Dear Reader,My thoughts:
When I was in seventh grade, my English teacher, Mrs. Johnson, gave our class the intriguing (if somewhat macabre) assignment of writing our own obituaries. Oddly, I don't remember much of what I wrote about my life, but I do remember how I died: in first place on the final lap of the Daytona 500. At the time, I hadn't considered writing as an occupation, a field with a remarkably low on-the-job casualty rate.
What intrigues me most about Mrs. Johnson's assignment is the opportunity she gave us to confront our own legacy. How do we want to be remembered? That question has motivated our species since the beginning of time: from building pyramids to putting our names on skyscrapers.
As I began to write this book, I had two objectives: First, I wanted to explore what could happen if someone read their obituary before they died and saw, firsthand, what the world really thought of them. Their legacy.
Second, I wanted to write a Christmas story of true redemption. One of my family's holiday traditions is to see a local production of Charles Dickens's A Christmas Carol. I don't know how many times I've seen it (perhaps a dozen), but it still thrills me to see the change that comes over Ebenezer Scrooge as he transforms from a dull, tight-fisted miser into a penitent, "giddy-as-a schoolboy" man with love in his heart. I always leave the show with a smile on my face and a resolve to be a better person. That's what I wanted to share with you, my dear readers, this Christmas — a holiday tale to warm your season, your homes, and your hearts.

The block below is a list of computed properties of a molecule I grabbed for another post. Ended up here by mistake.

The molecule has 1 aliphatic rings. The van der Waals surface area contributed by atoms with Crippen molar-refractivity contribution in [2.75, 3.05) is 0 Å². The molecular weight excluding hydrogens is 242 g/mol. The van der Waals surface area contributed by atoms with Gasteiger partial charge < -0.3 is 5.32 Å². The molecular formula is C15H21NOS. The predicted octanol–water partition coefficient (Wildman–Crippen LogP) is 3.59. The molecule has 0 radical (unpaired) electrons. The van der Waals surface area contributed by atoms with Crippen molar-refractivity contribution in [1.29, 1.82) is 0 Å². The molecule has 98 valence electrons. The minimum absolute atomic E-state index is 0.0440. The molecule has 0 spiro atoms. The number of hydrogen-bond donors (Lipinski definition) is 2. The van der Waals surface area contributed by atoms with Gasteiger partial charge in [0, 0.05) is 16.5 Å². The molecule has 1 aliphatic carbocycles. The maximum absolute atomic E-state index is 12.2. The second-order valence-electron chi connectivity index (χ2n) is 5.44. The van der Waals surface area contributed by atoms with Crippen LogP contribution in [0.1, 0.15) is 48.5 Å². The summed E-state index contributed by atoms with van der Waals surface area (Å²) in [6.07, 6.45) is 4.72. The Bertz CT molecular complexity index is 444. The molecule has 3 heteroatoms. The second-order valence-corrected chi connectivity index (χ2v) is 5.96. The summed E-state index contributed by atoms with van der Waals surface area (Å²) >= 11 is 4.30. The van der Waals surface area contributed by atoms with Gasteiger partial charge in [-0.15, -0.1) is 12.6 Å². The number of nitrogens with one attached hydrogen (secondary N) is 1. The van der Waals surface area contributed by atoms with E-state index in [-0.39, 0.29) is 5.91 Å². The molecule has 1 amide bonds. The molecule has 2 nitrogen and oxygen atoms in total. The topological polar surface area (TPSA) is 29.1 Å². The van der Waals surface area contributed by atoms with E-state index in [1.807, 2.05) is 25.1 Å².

This book was a Christmas present two years ago. At the time I really wanted to read it and I was reading a lot of Christmas books, and then the holiday passed and I guess it ended up on the shelf for longer than I was planning. I think though that sometimes books come to you when you need them or are ready for them, so it wasn't really forgotten there on the shelf, it was just biding it's time until it was the right read for me for right now. Maybe that sounds silly, but I know I buy books thinking I can't wait to read them, only to let them sit for months (or years) and then when I pick them up they are just what I was looking for then.
This is the first book I've read by Richard Paul Evans. I've thought about picking up other titles he has written, but for whatever reason I haven't. I know I have seen some of the his made for TV movies made from his books like The Christmas Box.
The main thing I brought away from this book is that it is never too late to do the right thing and that there are more important things in life than money. I know we all know that, but to have it brought home in a meaningful way is so much better than just spouting platitudes. James Keir reminded me quite a bit of Scrooge and how his death affected other people. To get to see what people really thought about you because they believe you have died was a blessing for him because it opened his eyes to his past mistakes and took him on the path of righting the wrongs he had done. A modern retelling in a new and light.
Publisher: Simon & Schuster
Publication date: 10/6/2009
More by this Author
Michael Vey: The Prisoner of Cell 25
Miles to Go: The Second Journal of the Walk Series
The Christmas Box
The Christmas Box Collection: The Christmas Box, Timepiece, The Letter